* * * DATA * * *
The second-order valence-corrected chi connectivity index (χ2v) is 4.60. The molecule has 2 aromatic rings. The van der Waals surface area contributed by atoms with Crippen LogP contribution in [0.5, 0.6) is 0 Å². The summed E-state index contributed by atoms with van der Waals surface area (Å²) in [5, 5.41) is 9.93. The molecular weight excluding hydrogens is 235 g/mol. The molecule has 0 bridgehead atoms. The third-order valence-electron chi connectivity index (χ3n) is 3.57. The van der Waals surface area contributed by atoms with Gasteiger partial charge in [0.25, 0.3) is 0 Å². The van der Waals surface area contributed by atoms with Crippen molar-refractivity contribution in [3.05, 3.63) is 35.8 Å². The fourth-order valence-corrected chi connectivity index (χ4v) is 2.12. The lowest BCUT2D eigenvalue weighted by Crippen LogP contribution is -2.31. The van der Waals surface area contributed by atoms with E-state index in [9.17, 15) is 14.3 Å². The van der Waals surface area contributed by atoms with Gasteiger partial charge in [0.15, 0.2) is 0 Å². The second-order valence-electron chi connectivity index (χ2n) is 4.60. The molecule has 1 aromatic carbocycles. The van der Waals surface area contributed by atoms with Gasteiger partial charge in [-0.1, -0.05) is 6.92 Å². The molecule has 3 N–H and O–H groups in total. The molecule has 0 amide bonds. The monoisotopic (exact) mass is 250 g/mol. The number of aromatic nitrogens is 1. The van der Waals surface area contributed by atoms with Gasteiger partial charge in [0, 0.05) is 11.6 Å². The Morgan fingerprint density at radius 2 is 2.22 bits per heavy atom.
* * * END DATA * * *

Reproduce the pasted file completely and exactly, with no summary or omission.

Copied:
The second-order valence-corrected chi connectivity index (χ2v) is 4.60. The molecule has 2 aromatic rings. The van der Waals surface area contributed by atoms with Crippen LogP contribution in [0.5, 0.6) is 0 Å². The summed E-state index contributed by atoms with van der Waals surface area (Å²) in [5, 5.41) is 9.93. The molecular weight excluding hydrogens is 235 g/mol. The molecule has 0 bridgehead atoms. The third-order valence-electron chi connectivity index (χ3n) is 3.57. The van der Waals surface area contributed by atoms with Gasteiger partial charge in [0.25, 0.3) is 0 Å². The van der Waals surface area contributed by atoms with Crippen molar-refractivity contribution in [3.05, 3.63) is 35.8 Å². The fourth-order valence-corrected chi connectivity index (χ4v) is 2.12. The lowest BCUT2D eigenvalue weighted by Crippen LogP contribution is -2.31. The van der Waals surface area contributed by atoms with E-state index in [9.17, 15) is 14.3 Å². The van der Waals surface area contributed by atoms with Gasteiger partial charge in [0.15, 0.2) is 0 Å². The second-order valence-electron chi connectivity index (χ2n) is 4.60. The molecule has 1 aromatic carbocycles. The van der Waals surface area contributed by atoms with Gasteiger partial charge in [-0.1, -0.05) is 6.92 Å². The molecule has 3 N–H and O–H groups in total. The molecule has 0 amide bonds. The monoisotopic (exact) mass is 250 g/mol. The number of aromatic nitrogens is 1. The van der Waals surface area contributed by atoms with Gasteiger partial charge in [0, 0.05) is 11.6 Å². The Morgan fingerprint density at radius 2 is 2.22 bits per heavy atom.